An environmentally conscious water upgrade can reduce potable water, wastewater discharge, and energy bills by lowering resource consumption. These benefits are diminished if the system is not well maintained. Leaks from faulty fixtures and piping drastically increase water consumption. Auditing and commissioning the water system and creating an equivalent water management plan are essential to achieving sustained performance moving forward.
On average, ten percent of the total water supplied by utility companies is lost due to leakage within the building.1 Identifying leaks early prevents potential damage or water pressure loss in the system. Leaks can occur at any point where a tight connection, due to faulty gaskets, washers or other fixings, is lost. Leaks occur both inside and outside the building where the water source is flowing and under pressure, including pipes, irrigation systems, water fixtures, or cooling equipment. Monitoring water flow near components will help identify when pressure abnormalities occur.
Water contaminants in mechanical process equipment can form deposits, scales, or carryover if not properly expelled through blow-down. These deposits result in a less-efficient system and can lead to corrosion in the pipes and fittings, ultimately leading to costly replacements. Ensure accurate functionality and calibration of blow-down or bleed-off components and monitor contaminant levels using conductivity meters. Cooling tower and cooling coil life and performance can be enhanced through careful prevention and removal of build-up. Chemical treatment and alternative water treatment (AWT) technologies control scale buildup and increase cycles of concentration.
Water components can eventually drift out of spec and begin to not perform up to standards. Automatic sensor faucet valves, if not functioning properly, can relay a constant flow or no water at all – becoming a disservice to occupants. Automatic sensors should be periodically calibrated to maintain the correct time duration, water temperature, and flow rate. Diaphragm flush valves on high efficiency toilets and urinals can be inadvertently retrofitted with higher rated valves. The plumbing engineer should ensure that the inventory of flush valves matches the existing rated diaphragm valves. Consider replacing diaphragm valves with piston valves.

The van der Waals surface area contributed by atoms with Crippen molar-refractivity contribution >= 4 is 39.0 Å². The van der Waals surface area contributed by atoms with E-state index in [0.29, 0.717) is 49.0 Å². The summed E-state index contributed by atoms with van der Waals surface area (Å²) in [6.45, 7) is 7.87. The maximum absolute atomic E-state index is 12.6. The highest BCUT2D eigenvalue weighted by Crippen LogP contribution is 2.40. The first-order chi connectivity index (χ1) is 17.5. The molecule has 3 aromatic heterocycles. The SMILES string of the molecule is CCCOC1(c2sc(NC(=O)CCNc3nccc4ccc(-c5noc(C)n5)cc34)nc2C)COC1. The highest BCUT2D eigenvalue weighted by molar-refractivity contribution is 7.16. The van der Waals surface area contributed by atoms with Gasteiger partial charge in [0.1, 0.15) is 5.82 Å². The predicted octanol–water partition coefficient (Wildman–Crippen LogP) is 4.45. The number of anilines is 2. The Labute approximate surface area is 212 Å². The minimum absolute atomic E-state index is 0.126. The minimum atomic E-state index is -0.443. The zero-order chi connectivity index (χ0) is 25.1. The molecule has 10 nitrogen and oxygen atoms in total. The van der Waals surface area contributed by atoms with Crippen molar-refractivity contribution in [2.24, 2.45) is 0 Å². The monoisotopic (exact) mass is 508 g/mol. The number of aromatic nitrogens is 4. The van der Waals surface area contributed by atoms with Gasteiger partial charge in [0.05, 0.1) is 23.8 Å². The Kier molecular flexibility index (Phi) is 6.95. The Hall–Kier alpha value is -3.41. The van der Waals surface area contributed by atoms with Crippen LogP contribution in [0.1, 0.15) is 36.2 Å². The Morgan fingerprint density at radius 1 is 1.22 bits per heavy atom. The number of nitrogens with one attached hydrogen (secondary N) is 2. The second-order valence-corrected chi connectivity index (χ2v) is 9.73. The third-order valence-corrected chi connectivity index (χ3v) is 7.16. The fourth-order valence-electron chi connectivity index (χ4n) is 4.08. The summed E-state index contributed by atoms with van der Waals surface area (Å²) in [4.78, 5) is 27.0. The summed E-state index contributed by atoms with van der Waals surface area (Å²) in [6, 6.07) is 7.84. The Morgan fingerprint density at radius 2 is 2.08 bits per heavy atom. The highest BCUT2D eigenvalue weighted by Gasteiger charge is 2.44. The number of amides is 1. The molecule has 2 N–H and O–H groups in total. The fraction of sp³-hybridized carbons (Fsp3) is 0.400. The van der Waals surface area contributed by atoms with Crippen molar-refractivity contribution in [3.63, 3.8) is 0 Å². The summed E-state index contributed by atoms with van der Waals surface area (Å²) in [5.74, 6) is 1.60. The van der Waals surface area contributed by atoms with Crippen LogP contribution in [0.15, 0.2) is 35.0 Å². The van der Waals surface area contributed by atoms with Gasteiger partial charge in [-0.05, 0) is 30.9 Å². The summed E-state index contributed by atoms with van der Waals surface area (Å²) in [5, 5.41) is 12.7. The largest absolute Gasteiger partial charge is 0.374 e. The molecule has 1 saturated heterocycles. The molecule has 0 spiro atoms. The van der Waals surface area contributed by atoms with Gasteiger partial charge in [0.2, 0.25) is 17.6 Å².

Provide an easy to follow and convenient platform for building occupants to report noticeable leaks, malfunctions, or complaints about the water system to maintain the desired functionality of the system and portray a sense of ownership for the occupants. Establishing a dedicated hotline will reduce maintenance turn-around times and growing water loses.
Best Practices and Strategies
|Follow recommended O&M measures in FEMP's Water Efficiency BMPs.||Check faucet and fixture washers and gaskets for wear and replace them if necessary.||Ensure tight connections using pipe tape and wrenches, and check faucet washers and gaskets for wear; replace as needed.|
|Inspect irrigation systems and outdoor water components at the beginning of the irrigation season to make sure no damage arose due to frost or freezing; repair broken and misaligned nozzles.||Read conductivity and flow meters regularly to quickly identify problems and record any trends.||Install meters in different areas or zones of the water system to monitor flow rates.|
|Consider instituting cathodic protection for metal components such as pipes and tanks to control corrosion.||Consider water consumption when maintaining landscape. Avoid using water to clean sidewalks, parking lots, or other hardscapes. Use mulch and sufficient topsoil that capture water sources for longer periods of time.||Establish a user-friendly method to report leaks or malfunctions.|